NZ move prompts ‘deep regret’
A move by the Anglican Church in New Zealand to allow for the blessing of same-sex unions has led to a strong statement from the Diocese of Sydney.
The Synod of the Anglican Church of Aotearoa, New Zealand and Polynesia (ACANZP) passed a resolution known as “Motion 29”, which although affirming that the Church’s teaching that marriage is between a man and a woman, calls for changes to the constitution to allow for “a non-formulary service” to bless same-sex relationships.
The Diocese of Polynesia will, however, not implement the change. Members of the Synod of Polynesia are opposed to the blessing of same-sex relationships and the countries which make up the Diocese - Samoa, Tonga and Fiji – do not recognise same-sex unions.
At its first meeting since the decision, the Standing Committee of the Diocese of Sydney passed a motion which “notes with deep regret that the Anglican Church in Aotearoa, New Zealand and Polynesia has amended its Canons to allow bishops to authorise clergy to bless same-sex unions”.
The Committee also conveyed to the Primates of the Anglican Church in Aotearoa, New Zealand and Polynesia that it ‘notes with regret that this step is contrary to the teaching of Christ (Matt 19:1-12) and is contrary to Resolution I.10 of the 1998 Lambeth Conference.”
Further, the Diocese expressed “support for those Anglicans who have left or will need to leave the Anglican Church in Aotearoa New Zealand and Polynesia because of its abandonment of biblical teaching, and those who struggle and remain; and prays that the ACANZP will return to the doctrine of Christ in this matter and that impaired relationships will be restored.”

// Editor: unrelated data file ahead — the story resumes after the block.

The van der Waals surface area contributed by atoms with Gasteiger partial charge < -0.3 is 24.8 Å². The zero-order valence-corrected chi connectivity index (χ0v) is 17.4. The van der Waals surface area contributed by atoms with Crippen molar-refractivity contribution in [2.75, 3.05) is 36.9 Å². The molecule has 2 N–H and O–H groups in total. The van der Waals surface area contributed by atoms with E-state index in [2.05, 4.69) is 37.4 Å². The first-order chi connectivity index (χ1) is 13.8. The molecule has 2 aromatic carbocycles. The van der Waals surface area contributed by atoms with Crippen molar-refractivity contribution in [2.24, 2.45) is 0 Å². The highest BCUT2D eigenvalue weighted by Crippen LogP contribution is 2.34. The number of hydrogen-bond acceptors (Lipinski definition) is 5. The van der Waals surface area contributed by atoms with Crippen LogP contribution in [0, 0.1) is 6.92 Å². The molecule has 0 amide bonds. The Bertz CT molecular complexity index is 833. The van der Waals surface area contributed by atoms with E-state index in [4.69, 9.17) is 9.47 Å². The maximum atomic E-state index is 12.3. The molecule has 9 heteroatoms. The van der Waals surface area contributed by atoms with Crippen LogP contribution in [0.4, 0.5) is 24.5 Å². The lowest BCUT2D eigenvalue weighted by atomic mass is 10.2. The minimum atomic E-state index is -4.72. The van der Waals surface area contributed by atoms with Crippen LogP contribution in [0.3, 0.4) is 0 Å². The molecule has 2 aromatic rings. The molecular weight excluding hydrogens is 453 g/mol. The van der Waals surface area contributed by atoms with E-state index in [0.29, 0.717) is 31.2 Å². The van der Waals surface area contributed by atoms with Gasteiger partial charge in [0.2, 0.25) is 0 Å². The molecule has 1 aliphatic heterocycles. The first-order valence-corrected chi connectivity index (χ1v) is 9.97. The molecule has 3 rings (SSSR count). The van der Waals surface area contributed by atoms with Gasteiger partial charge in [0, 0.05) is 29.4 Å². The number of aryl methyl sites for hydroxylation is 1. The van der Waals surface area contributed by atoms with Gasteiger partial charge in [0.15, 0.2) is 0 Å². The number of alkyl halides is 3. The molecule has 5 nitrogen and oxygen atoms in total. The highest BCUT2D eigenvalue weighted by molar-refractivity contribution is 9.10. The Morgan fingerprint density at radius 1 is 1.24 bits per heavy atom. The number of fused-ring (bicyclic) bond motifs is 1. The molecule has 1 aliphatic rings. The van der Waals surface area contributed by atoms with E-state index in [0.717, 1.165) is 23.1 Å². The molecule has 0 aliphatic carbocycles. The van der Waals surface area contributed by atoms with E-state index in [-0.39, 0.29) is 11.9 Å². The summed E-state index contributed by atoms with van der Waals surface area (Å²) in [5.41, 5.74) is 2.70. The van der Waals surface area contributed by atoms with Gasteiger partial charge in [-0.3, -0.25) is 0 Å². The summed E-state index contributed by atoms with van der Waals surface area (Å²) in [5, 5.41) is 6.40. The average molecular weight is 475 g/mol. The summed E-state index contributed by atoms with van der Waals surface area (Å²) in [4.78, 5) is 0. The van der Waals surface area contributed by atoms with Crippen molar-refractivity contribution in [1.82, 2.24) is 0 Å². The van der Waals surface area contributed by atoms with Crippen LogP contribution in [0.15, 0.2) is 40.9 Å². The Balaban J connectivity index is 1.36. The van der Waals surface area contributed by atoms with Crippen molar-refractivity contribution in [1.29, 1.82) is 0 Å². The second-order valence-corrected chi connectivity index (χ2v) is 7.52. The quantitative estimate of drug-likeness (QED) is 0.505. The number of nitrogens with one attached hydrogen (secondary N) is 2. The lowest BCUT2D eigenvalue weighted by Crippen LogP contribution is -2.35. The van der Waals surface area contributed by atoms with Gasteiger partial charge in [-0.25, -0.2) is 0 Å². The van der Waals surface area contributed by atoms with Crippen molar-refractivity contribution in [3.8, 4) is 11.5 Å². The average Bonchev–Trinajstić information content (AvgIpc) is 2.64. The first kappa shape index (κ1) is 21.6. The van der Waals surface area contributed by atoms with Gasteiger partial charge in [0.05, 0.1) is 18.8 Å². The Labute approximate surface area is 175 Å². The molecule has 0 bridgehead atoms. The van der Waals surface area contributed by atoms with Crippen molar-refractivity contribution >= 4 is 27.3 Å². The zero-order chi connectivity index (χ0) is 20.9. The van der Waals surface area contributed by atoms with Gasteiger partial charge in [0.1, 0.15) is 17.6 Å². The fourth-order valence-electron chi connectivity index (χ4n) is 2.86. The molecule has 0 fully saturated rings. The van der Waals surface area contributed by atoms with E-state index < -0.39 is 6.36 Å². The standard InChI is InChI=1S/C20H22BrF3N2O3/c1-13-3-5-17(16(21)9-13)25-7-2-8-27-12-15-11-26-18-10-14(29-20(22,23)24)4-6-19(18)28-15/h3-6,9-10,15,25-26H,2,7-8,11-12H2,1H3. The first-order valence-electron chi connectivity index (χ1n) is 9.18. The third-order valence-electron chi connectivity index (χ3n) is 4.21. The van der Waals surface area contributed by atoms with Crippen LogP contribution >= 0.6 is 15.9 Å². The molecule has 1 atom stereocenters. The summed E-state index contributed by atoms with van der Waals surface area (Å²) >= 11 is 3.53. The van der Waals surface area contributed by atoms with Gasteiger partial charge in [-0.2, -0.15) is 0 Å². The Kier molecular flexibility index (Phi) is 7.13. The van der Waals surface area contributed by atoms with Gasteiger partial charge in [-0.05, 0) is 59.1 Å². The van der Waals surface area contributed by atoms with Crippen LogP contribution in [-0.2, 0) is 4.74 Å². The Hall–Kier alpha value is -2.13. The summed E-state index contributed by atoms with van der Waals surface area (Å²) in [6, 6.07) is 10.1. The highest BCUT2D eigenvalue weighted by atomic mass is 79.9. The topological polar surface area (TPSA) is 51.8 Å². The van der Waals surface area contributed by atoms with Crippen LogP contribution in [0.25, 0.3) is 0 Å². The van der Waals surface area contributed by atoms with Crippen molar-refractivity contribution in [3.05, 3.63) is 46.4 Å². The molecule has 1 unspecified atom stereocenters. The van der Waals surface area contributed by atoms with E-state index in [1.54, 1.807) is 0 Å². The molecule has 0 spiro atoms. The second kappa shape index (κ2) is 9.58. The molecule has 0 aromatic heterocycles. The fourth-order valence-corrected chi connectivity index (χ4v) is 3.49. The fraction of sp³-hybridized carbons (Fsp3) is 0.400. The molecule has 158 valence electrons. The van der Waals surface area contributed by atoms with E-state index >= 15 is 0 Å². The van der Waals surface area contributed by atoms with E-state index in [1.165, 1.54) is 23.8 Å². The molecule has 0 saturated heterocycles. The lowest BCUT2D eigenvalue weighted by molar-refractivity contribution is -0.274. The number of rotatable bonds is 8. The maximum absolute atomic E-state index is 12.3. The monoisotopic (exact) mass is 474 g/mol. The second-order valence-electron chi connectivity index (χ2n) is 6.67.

At the same time, there have been two separate statements on the issue of same-sex blessings from the Church of Ireland and the bishops of the Anglican Church of Australia.
The Irish statement said there was "little appetite" among congregations continue discussing issues of human sexuality.
Speaking on behalf of the House of Bishops, Bishop Pat Storey announced that the church's marriage service "remains unchanged" due to a lack of consensus in General Synod, the House of Bishops and the church.
"Thus… marriage may be solemnised only between a man and a woman," the statement reads. "No liturgy or authorised service is provided therefore for any other situation."
In Australia, a bishops meeting had earlier made a similar statement.
The bishops affirmed that “The doctrine of this Church is that marriage is a life-long union between a man and a woman.”
The statement the bishops committed to act within the framework of the Constitution and Canons of the Church, and to encourage those under their episcopal oversight to do so.
“At this time there is no authorised liturgical recognition for a same-sex marriage (under the Marriage Act 1961) or for the blessing of a same-sex union.” the Australian bishops said. “In light of this Church’s doctrine of marriage, it is not appropriate for church buildings and halls,and chapels owned by Anglican schools and other Anglican organisations to be used as venues for same‐sex marriages.”